Inuit are a people. Though Inuit live across a far-reaching circumpolar region, we are united as a single people. Our sense of unity is fostered and celebrated by the Inuit Circumpolar Council (ICC), which represents the Inuit of Denmark/Greenland, Canada, USA and Russia. As a people, we enjoy the rights of all peoples. These include the rights recognized in and by various international instruments and institutions, such as the Charter of the United Nations; the International Covenant on Economic, Social and Cultural Rights; the International Covenant on Civil and Political Rights; the Vienna Declaration and Programme of Action; the Human Rights Council; the Arctic Council; and the Organization of American States.[9]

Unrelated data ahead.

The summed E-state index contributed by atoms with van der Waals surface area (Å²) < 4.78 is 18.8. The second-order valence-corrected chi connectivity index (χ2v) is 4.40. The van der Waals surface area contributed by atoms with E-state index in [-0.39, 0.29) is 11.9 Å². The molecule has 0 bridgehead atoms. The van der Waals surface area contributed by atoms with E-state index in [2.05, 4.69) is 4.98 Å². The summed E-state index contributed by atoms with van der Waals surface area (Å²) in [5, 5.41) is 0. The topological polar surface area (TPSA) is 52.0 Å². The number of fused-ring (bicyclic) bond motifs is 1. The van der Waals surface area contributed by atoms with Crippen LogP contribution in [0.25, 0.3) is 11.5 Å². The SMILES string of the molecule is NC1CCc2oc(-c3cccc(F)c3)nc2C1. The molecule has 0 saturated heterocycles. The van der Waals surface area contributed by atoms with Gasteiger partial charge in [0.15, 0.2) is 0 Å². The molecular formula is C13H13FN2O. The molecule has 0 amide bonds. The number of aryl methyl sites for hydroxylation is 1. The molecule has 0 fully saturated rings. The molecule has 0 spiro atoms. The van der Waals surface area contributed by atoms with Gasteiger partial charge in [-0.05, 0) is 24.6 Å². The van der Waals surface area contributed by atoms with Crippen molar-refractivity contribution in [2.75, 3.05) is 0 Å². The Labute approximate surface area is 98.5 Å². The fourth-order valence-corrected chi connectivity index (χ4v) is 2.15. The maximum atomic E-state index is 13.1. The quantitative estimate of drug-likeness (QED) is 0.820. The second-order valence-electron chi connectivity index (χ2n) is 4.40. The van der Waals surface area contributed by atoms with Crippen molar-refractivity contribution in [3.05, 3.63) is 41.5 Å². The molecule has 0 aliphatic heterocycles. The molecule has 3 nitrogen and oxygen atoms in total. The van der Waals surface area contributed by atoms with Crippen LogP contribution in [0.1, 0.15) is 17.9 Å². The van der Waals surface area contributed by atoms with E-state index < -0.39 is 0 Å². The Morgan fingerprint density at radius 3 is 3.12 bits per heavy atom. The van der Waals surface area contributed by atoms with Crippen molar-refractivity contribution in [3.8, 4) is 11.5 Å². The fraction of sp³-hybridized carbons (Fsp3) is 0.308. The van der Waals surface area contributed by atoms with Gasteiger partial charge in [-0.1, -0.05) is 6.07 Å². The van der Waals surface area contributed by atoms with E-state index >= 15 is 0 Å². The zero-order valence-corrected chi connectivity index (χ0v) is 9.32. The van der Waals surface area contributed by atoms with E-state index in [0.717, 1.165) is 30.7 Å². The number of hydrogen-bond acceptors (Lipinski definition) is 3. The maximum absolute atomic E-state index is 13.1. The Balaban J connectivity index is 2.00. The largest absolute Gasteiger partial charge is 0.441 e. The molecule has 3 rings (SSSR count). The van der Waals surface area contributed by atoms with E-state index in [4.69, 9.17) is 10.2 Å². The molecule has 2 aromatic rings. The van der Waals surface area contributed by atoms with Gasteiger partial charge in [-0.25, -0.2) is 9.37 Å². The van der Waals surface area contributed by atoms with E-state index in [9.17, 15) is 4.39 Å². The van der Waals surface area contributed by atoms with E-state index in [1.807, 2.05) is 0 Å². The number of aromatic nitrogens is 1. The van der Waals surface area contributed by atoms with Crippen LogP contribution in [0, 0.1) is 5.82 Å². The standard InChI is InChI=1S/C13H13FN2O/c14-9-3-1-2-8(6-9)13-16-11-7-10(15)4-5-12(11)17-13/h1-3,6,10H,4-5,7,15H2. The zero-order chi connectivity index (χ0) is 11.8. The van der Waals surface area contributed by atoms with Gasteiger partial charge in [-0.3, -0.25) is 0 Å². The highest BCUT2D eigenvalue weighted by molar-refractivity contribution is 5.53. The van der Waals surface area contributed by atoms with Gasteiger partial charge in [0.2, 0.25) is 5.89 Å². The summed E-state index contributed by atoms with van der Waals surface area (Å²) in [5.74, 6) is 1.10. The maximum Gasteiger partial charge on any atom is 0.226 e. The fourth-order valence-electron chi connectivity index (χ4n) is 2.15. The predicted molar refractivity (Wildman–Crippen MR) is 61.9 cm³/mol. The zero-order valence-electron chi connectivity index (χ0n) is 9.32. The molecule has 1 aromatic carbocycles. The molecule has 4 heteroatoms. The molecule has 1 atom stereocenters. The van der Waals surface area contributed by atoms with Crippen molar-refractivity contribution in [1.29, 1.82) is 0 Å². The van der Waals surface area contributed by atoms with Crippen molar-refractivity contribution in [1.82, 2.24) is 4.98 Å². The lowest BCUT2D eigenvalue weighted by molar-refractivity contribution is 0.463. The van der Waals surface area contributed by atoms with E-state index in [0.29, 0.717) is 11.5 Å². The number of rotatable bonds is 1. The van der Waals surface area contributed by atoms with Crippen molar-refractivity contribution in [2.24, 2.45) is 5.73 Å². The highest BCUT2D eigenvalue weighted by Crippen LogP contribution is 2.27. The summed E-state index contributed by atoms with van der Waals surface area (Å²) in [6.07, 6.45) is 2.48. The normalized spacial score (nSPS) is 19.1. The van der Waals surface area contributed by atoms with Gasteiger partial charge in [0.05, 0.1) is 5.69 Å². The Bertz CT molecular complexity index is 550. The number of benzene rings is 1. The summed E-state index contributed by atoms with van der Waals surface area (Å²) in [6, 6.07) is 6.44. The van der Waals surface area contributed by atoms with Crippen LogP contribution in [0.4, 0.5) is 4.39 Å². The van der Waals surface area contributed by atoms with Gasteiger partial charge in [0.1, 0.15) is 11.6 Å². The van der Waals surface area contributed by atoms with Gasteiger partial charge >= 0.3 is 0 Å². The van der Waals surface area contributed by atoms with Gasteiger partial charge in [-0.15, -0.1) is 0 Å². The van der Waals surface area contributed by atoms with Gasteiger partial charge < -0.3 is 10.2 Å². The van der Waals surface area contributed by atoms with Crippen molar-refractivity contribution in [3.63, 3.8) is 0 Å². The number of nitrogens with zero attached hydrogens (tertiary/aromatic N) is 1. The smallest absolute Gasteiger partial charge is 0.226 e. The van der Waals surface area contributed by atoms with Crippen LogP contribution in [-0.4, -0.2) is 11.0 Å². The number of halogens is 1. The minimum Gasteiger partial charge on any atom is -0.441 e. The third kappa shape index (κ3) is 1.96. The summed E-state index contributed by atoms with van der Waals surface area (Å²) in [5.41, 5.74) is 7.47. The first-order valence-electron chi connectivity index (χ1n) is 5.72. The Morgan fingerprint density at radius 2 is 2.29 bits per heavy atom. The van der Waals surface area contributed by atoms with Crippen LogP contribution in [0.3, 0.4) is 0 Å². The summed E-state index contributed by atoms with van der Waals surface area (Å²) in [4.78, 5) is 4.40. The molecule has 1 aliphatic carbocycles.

Yet, Slaughter’s definition of Institutionalism is lacking given that it is in regards to nation-states rather than pan-regional organizations, such as the ICC, and refers the reader back to a sense of nationalism, which the Inuit attempt to transcend via “cultural integrity.”[10] Shadian brings the definition of Institutionalism to the Arctic by defining a new type of indigenous institutionalism: “Inuit institutional sovereignty . . . is brought to fruition through local, regional and international institutions and economic ventures (i.e. trade agreements among Greenlandic, Canadian and Alaskan Inuit). In all, the myth and structure combined comprise the Inuit polity — a post-Westphalian contemporary representation of political organization — and, equally so, it is polities which engage in politics. Sovereignty as a concept, therefore, does not diminish nor does the state disappear. Instead, sovereignty exists as the process by which being political is possible.”[11]